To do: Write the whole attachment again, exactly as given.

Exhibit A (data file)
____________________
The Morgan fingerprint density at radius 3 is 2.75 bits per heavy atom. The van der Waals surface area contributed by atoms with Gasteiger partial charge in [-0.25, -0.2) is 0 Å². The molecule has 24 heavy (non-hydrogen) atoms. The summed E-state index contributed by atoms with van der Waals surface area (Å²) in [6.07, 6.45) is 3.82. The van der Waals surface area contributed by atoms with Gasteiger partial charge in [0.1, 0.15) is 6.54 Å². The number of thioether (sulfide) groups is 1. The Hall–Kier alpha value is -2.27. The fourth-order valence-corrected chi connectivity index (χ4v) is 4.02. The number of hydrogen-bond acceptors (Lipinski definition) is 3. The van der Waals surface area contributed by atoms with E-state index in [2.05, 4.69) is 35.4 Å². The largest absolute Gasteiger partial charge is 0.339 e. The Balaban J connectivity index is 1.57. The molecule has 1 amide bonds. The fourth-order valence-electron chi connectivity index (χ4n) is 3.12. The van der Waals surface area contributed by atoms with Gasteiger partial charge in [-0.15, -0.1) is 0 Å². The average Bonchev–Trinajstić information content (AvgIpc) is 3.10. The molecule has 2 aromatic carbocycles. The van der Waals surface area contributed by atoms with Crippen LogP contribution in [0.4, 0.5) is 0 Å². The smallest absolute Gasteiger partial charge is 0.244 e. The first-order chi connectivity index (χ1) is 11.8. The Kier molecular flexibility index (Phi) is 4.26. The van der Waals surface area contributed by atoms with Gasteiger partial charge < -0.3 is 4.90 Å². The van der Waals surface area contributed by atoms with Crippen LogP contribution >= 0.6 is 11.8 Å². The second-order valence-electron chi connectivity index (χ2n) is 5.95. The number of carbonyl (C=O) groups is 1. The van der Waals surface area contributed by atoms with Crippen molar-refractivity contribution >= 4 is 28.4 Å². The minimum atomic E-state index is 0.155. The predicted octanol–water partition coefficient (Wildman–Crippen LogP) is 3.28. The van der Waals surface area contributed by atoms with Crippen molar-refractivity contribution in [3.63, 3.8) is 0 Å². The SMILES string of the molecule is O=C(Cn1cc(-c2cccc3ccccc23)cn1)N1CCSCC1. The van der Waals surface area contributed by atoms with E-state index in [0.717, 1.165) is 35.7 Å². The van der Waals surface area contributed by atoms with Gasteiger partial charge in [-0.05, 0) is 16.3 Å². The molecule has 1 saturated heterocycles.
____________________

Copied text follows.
The Morgan fingerprint density at radius 3 is 2.75 bits per heavy atom. The van der Waals surface area contributed by atoms with Gasteiger partial charge in [-0.25, -0.2) is 0 Å². The molecule has 24 heavy (non-hydrogen) atoms. The summed E-state index contributed by atoms with van der Waals surface area (Å²) in [6.07, 6.45) is 3.82. The van der Waals surface area contributed by atoms with Gasteiger partial charge in [0.1, 0.15) is 6.54 Å². The number of thioether (sulfide) groups is 1. The Hall–Kier alpha value is -2.27. The fourth-order valence-corrected chi connectivity index (χ4v) is 4.02. The number of hydrogen-bond acceptors (Lipinski definition) is 3. The van der Waals surface area contributed by atoms with E-state index in [2.05, 4.69) is 35.4 Å². The largest absolute Gasteiger partial charge is 0.339 e. The Balaban J connectivity index is 1.57. The molecule has 1 amide bonds. The fourth-order valence-electron chi connectivity index (χ4n) is 3.12. The van der Waals surface area contributed by atoms with Gasteiger partial charge in [-0.15, -0.1) is 0 Å². The average Bonchev–Trinajstić information content (AvgIpc) is 3.10. The molecule has 2 aromatic carbocycles. The van der Waals surface area contributed by atoms with Crippen LogP contribution in [0.4, 0.5) is 0 Å². The smallest absolute Gasteiger partial charge is 0.244 e. The first-order chi connectivity index (χ1) is 11.8. The Kier molecular flexibility index (Phi) is 4.26. The van der Waals surface area contributed by atoms with Gasteiger partial charge < -0.3 is 4.90 Å². The van der Waals surface area contributed by atoms with Crippen LogP contribution >= 0.6 is 11.8 Å². The second-order valence-electron chi connectivity index (χ2n) is 5.95. The number of carbonyl (C=O) groups is 1. The van der Waals surface area contributed by atoms with Crippen molar-refractivity contribution >= 4 is 28.4 Å². The minimum atomic E-state index is 0.155. The predicted octanol–water partition coefficient (Wildman–Crippen LogP) is 3.28. The van der Waals surface area contributed by atoms with Crippen molar-refractivity contribution in [3.63, 3.8) is 0 Å². The SMILES string of the molecule is O=C(Cn1cc(-c2cccc3ccccc23)cn1)N1CCSCC1. The van der Waals surface area contributed by atoms with E-state index in [0.717, 1.165) is 35.7 Å². The van der Waals surface area contributed by atoms with Gasteiger partial charge in [-0.05, 0) is 16.3 Å². The molecule has 1 saturated heterocycles.